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I'm quite new to Mechanical Engineering and I'm currently writing a report for a project that is to make a pedestrian truss bridge. I decided on the materials and dimensions of the deck, truss, and safety rails then I proceeded to calculate the dead load of the structure.

However, I'm stuck in calculating the dead weight of the Truss because I'm not sure about the dimensions of a chord in order to calculate its volume. Is there a way to determine cost-effective truss chord dimensions? Or else is there a way to assume the Truss's weight regardless of its volume?

I would really appreciate the help! Thanks.

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  • $\begingroup$ You should assume the sizes and then refine member size through iterations. $\endgroup$
    – r13
    Sep 12, 2022 at 20:40
  • $\begingroup$ don't design truss components (no one does this), get values for structural members online $\endgroup$
    – Tiger Guy
    Sep 12, 2022 at 21:29

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This is a standard issue in any civil engineering project. The structural dimensions are a function of the structure's dead weight... which is a function of its dimensions.

It is simply impossible to "solve" this problem. The solution is to use one's experience (or your boss') to come up with "reasonable" dimensions. Use those to calculate the structure's deadweight and therefore whether it is stable. If some elements are over- or underutilized (strength below or far above requirements), then you can modify those elements and recalculate everything. And again, and again, until all elements are properly designed with reasonable utilization ratios.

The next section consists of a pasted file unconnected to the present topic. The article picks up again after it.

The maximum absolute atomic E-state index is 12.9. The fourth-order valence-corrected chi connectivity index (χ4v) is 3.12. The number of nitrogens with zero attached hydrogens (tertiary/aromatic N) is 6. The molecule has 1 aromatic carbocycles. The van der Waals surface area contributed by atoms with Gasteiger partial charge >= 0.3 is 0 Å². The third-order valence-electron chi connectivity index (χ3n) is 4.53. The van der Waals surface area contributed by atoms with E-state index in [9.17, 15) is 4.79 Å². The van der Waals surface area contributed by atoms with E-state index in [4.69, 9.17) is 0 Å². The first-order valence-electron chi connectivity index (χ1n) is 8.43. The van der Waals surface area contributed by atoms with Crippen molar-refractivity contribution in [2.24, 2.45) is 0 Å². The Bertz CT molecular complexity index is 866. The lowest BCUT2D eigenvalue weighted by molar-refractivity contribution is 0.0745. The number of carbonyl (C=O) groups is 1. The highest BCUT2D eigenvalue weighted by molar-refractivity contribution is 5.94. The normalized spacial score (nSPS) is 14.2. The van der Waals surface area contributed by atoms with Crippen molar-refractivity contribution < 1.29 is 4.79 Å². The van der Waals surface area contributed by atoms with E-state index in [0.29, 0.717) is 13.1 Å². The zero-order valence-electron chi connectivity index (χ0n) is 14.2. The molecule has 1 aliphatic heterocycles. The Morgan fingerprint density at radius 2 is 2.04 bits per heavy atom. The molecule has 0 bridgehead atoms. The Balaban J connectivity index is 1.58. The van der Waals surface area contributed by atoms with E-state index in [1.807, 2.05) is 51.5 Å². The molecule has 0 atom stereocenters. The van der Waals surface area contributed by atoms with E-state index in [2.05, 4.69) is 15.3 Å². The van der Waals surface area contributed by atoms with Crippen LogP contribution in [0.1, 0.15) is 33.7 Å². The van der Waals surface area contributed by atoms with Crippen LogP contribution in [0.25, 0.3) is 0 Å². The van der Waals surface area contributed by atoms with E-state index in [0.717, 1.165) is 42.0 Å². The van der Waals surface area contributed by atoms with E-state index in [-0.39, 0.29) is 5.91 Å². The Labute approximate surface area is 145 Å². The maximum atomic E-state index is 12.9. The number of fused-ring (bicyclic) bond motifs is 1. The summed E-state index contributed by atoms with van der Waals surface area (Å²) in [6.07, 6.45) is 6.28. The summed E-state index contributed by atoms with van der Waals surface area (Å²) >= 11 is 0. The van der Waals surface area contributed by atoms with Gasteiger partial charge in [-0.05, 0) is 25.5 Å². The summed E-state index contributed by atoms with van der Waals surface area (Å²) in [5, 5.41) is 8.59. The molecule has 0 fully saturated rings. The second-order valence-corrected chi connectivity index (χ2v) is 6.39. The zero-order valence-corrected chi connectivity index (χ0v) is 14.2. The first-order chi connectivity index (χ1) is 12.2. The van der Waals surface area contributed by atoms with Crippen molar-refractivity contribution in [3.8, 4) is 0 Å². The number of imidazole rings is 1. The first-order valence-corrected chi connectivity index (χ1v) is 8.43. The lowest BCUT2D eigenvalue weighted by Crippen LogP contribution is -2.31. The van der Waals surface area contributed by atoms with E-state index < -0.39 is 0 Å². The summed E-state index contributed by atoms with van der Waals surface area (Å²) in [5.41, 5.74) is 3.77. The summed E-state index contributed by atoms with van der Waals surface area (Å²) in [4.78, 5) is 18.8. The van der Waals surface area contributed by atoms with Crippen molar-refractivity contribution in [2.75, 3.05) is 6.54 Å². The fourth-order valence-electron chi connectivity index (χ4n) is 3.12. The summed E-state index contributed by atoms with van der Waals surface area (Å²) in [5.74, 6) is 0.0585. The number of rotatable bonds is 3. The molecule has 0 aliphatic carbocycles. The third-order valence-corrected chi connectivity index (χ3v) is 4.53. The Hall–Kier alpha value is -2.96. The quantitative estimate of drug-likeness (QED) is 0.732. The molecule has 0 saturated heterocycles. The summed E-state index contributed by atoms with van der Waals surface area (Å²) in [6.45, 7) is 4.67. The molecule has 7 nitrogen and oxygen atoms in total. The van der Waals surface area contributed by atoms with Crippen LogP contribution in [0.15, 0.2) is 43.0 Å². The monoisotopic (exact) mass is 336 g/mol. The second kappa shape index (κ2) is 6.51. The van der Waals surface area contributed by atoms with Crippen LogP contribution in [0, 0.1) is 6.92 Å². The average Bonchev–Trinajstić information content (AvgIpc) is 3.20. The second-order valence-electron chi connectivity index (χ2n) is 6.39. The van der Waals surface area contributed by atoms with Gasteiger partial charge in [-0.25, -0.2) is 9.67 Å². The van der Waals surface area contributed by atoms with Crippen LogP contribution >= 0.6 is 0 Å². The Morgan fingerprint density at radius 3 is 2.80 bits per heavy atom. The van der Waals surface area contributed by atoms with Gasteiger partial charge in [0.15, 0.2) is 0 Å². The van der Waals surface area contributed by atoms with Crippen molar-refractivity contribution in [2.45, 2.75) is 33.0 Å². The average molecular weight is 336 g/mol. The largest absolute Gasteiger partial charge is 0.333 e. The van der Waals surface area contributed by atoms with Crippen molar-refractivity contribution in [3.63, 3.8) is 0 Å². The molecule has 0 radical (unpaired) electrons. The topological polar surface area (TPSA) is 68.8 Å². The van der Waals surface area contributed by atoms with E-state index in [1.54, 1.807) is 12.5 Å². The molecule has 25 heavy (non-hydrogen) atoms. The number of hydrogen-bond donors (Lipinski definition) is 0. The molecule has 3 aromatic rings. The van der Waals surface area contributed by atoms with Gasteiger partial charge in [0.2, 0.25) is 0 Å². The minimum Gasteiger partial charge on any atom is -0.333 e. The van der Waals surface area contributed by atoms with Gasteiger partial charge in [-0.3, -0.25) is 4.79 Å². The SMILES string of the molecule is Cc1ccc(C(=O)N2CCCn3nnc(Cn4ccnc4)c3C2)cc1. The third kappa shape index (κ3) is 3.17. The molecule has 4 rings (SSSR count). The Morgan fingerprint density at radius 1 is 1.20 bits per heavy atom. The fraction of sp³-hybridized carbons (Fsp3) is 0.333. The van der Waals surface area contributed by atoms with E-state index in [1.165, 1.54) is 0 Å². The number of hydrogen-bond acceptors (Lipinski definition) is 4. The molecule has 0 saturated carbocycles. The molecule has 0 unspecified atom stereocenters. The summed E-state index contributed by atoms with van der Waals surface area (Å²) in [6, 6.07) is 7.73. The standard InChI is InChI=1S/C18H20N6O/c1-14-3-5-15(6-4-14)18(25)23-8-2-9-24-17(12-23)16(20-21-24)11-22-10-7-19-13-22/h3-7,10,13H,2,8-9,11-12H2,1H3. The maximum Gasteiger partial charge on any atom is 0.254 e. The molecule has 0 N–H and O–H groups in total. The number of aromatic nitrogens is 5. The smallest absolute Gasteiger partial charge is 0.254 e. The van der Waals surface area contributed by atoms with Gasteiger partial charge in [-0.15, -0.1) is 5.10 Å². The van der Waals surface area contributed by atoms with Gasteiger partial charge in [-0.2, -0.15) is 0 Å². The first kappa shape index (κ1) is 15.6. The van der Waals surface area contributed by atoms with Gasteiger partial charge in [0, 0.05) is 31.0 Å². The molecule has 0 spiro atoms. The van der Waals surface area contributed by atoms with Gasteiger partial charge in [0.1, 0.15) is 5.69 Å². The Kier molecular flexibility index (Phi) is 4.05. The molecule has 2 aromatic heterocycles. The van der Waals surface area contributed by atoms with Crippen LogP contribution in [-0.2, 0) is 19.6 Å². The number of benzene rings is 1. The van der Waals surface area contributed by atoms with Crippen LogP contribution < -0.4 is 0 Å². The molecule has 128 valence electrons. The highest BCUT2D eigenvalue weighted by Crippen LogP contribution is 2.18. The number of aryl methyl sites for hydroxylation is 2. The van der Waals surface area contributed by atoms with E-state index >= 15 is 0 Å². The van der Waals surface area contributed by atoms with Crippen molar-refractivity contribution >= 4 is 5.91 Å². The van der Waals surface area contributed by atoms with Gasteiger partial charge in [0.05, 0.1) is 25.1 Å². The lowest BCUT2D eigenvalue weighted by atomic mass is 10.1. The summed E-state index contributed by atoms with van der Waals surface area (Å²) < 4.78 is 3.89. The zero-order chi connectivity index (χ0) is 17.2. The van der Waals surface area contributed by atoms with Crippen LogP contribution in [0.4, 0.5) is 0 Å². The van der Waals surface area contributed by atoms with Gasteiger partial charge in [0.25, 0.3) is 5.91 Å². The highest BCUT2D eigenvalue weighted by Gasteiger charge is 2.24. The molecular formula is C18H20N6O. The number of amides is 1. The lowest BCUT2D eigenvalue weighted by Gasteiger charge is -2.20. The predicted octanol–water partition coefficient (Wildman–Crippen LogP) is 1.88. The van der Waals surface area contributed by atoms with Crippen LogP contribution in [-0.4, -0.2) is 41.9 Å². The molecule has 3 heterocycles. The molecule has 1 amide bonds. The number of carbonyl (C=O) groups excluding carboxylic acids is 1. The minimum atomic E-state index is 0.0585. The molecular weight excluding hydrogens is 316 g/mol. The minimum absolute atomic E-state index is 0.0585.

Of course, it's entirely possible (or probable) that you end up at a sub-optimal stable point. That is, that changing the dimensions of a beam here and there you could come up with a more efficient structure.

But this is simply one of the many ways in which engineering isn't a science, but an art. You have to use your intuition to come up with something that'll get you... close enough to the "perfect" structure.

Of course, as @Tiger Guy mentioned in his comment to your question, for some specific and simple use-cases you'll frequently find that someone else has already done the work of trying to reach perfection.

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This is a civil engineering problem early solved using simple analytics. A bridge is designed according to to its loading design. You need to take account of materials dead weight, live loadings and variable factors. These are set out in Eurocodes. Depending on structural material chosen, it will either be steel, reinforced concrete, or wood. Wood is seldom used as it is subject to highly variable continuum. Steel is the most often used material for pedestrian bridges and rc the most common.

To get an idea of what is involved, I highly recommend getting your hands on a book that deals with this.

BRIDGE DESIGN IS NOT STRAIGHT FORWARD.

Design of Structural Elements (3RD ED) by Chanakya Arya. ISBN 9780415467209

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